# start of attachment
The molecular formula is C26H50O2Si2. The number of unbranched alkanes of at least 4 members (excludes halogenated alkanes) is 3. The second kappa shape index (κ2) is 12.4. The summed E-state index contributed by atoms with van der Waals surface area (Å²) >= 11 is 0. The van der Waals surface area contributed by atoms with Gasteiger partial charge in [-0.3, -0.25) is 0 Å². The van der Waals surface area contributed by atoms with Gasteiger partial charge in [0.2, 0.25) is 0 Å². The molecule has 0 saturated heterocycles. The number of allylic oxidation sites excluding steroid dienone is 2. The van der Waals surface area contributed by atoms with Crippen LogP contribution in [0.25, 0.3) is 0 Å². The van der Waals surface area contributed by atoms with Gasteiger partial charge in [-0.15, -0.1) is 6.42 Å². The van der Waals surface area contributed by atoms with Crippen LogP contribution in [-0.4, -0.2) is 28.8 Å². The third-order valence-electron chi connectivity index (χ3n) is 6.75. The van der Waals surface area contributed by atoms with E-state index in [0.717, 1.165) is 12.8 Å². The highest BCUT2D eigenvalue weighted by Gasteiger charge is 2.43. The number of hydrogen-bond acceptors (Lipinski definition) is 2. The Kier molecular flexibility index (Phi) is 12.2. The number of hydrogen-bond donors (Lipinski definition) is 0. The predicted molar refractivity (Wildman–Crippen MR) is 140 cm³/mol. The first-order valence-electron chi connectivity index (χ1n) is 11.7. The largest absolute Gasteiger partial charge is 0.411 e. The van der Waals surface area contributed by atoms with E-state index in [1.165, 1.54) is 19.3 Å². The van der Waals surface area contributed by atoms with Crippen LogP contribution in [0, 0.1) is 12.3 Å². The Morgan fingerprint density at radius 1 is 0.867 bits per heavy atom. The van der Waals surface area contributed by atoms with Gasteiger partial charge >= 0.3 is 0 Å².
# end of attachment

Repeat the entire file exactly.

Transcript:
The molecular formula is C26H50O2Si2. The number of unbranched alkanes of at least 4 members (excludes halogenated alkanes) is 3. The second kappa shape index (κ2) is 12.4. The summed E-state index contributed by atoms with van der Waals surface area (Å²) >= 11 is 0. The van der Waals surface area contributed by atoms with Gasteiger partial charge in [-0.3, -0.25) is 0 Å². The van der Waals surface area contributed by atoms with Gasteiger partial charge in [0.2, 0.25) is 0 Å². The molecule has 0 saturated heterocycles. The number of allylic oxidation sites excluding steroid dienone is 2. The van der Waals surface area contributed by atoms with Crippen LogP contribution in [0.25, 0.3) is 0 Å². The van der Waals surface area contributed by atoms with Gasteiger partial charge in [-0.15, -0.1) is 6.42 Å². The van der Waals surface area contributed by atoms with Crippen LogP contribution in [-0.4, -0.2) is 28.8 Å². The third-order valence-electron chi connectivity index (χ3n) is 6.75. The van der Waals surface area contributed by atoms with E-state index in [0.717, 1.165) is 12.8 Å². The highest BCUT2D eigenvalue weighted by Gasteiger charge is 2.43. The number of hydrogen-bond acceptors (Lipinski definition) is 2. The Kier molecular flexibility index (Phi) is 12.2. The number of hydrogen-bond donors (Lipinski definition) is 0. The predicted molar refractivity (Wildman–Crippen MR) is 140 cm³/mol. The first-order valence-electron chi connectivity index (χ1n) is 11.7. The largest absolute Gasteiger partial charge is 0.411 e. The van der Waals surface area contributed by atoms with E-state index in [1.165, 1.54) is 19.3 Å². The van der Waals surface area contributed by atoms with Crippen LogP contribution in [0, 0.1) is 12.3 Å². The Morgan fingerprint density at radius 1 is 0.867 bits per heavy atom. The van der Waals surface area contributed by atoms with Gasteiger partial charge >= 0.3 is 0 Å².